Compilation « Calypso Soundsystem feat. Calypso Rose,
queen of Calypso for 40 years ! »
Digital release march 11th 2016 (Because Music)
The musical emblem of Trinidad and Tobago (a dual-‐island nation situated in the Caribbean Sea, off the coast of Venezuela and close to Guyana), calypso appeared at the start of the 20th Century. It became internationally renowned in the 1940’s and 50’s through American artists such as the Andrew Sisters and their cover of Lord Kitchener’s hit song ‘Rum & Coca-‐Cola’ in 1944, Harry Belafonte and his albumCalypso in 1955 (his first album to sell over 1 million copies) and actorRobert Mitchum who decided to record the album Calypso – Is Like Soin 1957 after meeting two legends of the genre, Mighty Sparrow andLord Invader. This festive double rhythm comes straight from Trinidad’s traditional festival (which came from the French colonials) and became the embodiment of the joyful spirit of the island where life seemed sweeter and lighter. But don’t be fooled by the syrupy image of steelbands playing in cocktail bars featured in films such as James Bond’s Dr. No. Calypso sings about euphoria, sex and parties, but not always in joyful terms. It also speaks of prostitution, poverty and protest. As does the first historic Queen of Trinidad’s carnival, Calypso Rose, who openly addresses issues of domestic violence in ‘Abatina’ or women’s rights in ‘No Madam’. A cousin of mento, uncle of ska, rocksteady and bluebeat in the 1960’s, father of soca in the 1970’s, this protest style leaves a lot of room for improvisation and is also the godfather of New York hip hop, which was invented in the Bronx by the Anglophone Caribbean diaspora in the 1970’s.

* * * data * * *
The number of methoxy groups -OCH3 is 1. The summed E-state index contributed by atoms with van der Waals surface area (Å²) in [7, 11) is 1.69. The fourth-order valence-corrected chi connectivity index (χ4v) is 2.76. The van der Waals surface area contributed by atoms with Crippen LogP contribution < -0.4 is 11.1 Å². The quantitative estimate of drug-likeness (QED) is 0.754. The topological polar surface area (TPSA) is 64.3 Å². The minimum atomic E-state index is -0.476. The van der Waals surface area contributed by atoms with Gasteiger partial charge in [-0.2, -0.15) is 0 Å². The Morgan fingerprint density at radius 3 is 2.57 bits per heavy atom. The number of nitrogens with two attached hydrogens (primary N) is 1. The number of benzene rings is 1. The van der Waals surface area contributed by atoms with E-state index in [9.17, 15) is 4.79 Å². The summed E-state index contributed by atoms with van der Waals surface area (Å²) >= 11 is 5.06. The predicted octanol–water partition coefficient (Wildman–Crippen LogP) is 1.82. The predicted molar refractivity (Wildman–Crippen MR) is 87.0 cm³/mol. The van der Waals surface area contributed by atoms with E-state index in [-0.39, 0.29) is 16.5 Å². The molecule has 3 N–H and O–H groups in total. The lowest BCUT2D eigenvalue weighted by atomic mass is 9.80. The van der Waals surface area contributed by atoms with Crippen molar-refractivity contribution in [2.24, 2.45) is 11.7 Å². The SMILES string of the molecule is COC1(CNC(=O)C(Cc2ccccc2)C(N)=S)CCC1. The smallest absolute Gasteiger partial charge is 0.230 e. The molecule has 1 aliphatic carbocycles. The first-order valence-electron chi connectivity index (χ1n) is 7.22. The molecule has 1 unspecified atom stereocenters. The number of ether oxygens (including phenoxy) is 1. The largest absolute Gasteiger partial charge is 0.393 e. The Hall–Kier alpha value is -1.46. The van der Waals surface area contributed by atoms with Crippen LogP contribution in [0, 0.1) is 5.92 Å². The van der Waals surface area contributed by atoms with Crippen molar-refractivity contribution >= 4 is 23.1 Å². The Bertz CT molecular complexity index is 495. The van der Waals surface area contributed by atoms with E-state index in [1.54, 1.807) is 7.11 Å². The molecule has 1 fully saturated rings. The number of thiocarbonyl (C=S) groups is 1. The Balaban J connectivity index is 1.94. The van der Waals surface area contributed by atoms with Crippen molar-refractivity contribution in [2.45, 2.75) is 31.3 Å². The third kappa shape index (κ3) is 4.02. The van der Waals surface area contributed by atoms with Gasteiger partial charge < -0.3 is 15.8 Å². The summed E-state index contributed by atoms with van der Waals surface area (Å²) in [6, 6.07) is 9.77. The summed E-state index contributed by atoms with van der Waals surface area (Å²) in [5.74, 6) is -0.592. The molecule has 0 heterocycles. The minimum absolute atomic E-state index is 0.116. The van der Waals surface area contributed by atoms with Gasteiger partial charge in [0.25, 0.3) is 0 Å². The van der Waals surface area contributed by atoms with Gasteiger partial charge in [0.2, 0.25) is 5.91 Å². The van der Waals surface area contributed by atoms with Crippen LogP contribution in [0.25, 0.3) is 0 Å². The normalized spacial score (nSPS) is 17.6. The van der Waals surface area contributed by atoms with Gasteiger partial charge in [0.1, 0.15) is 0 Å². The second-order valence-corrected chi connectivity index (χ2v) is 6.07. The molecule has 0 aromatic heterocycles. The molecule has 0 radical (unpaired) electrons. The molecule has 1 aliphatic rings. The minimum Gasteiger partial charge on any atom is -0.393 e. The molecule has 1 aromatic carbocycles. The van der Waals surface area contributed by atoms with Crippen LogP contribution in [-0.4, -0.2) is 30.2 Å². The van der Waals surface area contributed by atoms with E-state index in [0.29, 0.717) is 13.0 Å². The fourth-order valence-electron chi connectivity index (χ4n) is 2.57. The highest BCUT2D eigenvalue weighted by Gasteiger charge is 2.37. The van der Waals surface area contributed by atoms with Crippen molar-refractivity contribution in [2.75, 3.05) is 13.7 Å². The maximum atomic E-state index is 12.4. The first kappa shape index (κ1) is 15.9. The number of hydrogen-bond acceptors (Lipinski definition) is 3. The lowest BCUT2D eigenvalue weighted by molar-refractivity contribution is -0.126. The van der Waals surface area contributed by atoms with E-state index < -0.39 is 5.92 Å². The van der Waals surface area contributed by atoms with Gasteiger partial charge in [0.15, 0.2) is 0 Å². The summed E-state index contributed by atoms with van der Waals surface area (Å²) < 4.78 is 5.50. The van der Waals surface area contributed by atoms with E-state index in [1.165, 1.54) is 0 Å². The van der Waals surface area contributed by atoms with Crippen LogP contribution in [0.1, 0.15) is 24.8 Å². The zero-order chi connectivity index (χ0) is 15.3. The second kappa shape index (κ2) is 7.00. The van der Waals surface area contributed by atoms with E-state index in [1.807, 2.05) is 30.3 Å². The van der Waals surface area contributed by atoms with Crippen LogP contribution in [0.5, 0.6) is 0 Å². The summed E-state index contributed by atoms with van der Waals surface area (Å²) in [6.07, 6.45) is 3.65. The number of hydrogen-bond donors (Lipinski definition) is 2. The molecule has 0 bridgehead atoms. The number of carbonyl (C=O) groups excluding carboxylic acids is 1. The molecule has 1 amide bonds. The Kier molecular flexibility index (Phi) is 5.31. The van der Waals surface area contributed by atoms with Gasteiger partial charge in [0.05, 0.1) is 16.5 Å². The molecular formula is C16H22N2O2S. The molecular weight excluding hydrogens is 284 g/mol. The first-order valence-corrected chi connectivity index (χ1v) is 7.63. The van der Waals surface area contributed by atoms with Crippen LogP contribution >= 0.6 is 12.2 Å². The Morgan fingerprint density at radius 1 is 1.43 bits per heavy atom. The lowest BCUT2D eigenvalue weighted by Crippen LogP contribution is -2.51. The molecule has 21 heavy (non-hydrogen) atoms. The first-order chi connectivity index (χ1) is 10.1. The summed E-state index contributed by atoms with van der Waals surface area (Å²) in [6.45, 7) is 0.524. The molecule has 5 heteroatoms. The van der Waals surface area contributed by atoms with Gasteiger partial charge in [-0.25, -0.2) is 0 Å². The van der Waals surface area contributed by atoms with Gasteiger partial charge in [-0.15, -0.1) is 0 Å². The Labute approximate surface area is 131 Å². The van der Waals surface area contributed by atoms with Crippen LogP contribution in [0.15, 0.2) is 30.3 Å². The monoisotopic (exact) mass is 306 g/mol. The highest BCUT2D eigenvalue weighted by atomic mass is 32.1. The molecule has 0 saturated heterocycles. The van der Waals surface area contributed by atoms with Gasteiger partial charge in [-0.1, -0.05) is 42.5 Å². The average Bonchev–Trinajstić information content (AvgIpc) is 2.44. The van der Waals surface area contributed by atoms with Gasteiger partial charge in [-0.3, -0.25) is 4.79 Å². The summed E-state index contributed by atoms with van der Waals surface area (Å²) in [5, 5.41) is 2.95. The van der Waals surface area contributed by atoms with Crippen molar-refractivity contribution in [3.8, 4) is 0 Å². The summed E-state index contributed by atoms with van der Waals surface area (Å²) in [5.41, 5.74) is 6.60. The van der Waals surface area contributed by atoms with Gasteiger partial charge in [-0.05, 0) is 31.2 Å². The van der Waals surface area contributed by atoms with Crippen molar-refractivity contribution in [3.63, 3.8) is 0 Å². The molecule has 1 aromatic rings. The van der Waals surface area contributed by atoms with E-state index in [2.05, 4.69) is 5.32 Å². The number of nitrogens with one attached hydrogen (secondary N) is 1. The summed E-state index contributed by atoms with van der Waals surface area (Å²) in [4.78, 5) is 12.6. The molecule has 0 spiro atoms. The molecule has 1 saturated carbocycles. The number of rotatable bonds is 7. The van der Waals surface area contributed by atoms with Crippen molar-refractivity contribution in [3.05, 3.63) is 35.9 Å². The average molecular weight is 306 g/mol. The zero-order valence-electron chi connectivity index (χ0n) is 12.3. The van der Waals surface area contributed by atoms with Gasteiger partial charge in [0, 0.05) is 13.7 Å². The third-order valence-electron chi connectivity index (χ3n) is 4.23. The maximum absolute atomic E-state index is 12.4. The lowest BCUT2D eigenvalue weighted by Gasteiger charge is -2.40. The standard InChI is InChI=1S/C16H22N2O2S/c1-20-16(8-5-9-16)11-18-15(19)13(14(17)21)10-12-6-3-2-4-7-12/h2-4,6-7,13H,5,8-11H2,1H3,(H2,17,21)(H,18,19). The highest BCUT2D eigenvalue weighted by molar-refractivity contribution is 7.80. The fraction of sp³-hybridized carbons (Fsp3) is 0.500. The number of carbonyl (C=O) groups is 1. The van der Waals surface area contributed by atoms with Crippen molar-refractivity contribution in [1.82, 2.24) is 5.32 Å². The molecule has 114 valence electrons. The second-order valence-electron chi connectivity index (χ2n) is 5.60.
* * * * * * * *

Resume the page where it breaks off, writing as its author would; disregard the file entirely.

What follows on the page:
Between roots and disco, instrumentals and songs, light-‐hearted and rebellious, the compilation Calypso Soundsystem feat. Calypso Rose, Queen of Calypso for 40 Years! (put together by Emile Omar, programmer at Radio Nova, co-‐author of the Nova Tunes compilations and resident DJ at the ‘Tropical Discotheq’ parties in Paris) goes back to the origins, cross-‐fertilisations, mutations and most of all to the exaltation behind a musical current that never fails to charm.